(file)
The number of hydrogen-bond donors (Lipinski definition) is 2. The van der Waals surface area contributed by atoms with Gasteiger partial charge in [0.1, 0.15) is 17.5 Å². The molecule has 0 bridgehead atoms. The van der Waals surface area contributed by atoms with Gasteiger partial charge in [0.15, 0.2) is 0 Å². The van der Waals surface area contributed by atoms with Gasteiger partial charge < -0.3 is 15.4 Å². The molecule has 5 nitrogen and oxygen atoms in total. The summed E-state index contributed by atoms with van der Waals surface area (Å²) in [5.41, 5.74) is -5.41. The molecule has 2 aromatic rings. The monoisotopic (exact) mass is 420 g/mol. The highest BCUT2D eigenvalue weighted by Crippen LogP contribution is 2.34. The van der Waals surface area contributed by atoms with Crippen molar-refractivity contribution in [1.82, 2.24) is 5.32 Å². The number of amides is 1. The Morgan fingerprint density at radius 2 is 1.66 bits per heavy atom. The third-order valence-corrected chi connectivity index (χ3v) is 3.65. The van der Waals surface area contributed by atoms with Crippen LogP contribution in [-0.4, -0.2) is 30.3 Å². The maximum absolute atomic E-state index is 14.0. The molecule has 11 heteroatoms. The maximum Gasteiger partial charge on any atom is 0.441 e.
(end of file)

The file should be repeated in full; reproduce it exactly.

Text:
The number of hydrogen-bond donors (Lipinski definition) is 2. The van der Waals surface area contributed by atoms with Gasteiger partial charge in [0.1, 0.15) is 17.5 Å². The molecule has 0 bridgehead atoms. The van der Waals surface area contributed by atoms with Gasteiger partial charge in [0.15, 0.2) is 0 Å². The van der Waals surface area contributed by atoms with Gasteiger partial charge < -0.3 is 15.4 Å². The molecule has 5 nitrogen and oxygen atoms in total. The summed E-state index contributed by atoms with van der Waals surface area (Å²) in [5.41, 5.74) is -5.41. The molecule has 2 aromatic rings. The monoisotopic (exact) mass is 420 g/mol. The highest BCUT2D eigenvalue weighted by Crippen LogP contribution is 2.34. The van der Waals surface area contributed by atoms with Crippen molar-refractivity contribution in [1.82, 2.24) is 5.32 Å². The number of amides is 1. The Morgan fingerprint density at radius 2 is 1.66 bits per heavy atom. The third-order valence-corrected chi connectivity index (χ3v) is 3.65. The van der Waals surface area contributed by atoms with Crippen LogP contribution in [-0.4, -0.2) is 30.3 Å². The maximum absolute atomic E-state index is 14.0. The molecule has 11 heteroatoms. The maximum Gasteiger partial charge on any atom is 0.441 e.